The Chancellor has revealed the rate of the bank levy to be charged in 2011 is to be increased earlier than previously anticipated.
With the banks all set to reveal their employee bonus payments, George Osborne has decided to bring forward the tax in a move which will raise the revenue the levy raises this year by £800 million.
The Government initially announced that a reduced rate of 0.05% would apply in 2011, in recognition of the uncertain market conditions which prevailed at the time.
However, it now says it no longer considers this necessary.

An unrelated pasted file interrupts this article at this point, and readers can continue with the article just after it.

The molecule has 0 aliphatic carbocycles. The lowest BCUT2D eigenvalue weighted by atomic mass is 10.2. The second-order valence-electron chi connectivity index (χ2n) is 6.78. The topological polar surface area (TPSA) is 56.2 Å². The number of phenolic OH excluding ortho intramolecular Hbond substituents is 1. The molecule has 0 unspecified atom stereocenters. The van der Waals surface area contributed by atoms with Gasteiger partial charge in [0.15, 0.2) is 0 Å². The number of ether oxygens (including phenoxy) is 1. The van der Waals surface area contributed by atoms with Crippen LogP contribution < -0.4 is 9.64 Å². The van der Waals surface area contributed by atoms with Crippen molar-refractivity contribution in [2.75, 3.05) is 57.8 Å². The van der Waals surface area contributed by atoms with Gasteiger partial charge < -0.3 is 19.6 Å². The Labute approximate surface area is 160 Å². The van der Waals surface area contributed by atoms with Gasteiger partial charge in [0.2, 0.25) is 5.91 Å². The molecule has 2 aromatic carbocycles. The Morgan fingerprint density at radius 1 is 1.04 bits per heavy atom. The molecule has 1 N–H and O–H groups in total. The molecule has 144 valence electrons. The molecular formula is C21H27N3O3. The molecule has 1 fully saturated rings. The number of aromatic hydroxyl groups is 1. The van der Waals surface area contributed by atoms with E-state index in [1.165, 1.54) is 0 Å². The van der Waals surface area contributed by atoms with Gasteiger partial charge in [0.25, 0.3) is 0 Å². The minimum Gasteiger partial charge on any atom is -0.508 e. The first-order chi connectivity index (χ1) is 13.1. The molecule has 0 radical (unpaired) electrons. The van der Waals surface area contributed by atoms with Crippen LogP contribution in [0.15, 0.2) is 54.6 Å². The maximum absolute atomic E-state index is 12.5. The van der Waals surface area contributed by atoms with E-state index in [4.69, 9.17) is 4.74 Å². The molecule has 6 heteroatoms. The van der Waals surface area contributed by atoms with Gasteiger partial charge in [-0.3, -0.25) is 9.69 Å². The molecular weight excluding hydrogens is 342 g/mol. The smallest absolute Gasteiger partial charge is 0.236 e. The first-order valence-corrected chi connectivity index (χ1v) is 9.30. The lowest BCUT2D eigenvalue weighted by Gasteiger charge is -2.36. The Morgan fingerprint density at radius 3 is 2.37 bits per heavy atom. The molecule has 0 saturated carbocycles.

As a result, from 1 March the rate of the levy will be 0.1% for two months, to offset the lower rate of 0.05% charged in January and February, before moving to 0.075%.
Explaining the reasons behind the move, the coalition said the Bank of England had recently noted that the near-term outlook and resilience of the UK banking sector has improved.
It added that the markets also now had more certainty as the timing and direction of certain regulatory changes had been confirmed.
The increase in the levy means that it will raise £2.5 billion in 2011, the same as the target revenue for future years.
More than £10 billion is expected to be taken from the banks through the tax over the next four years.
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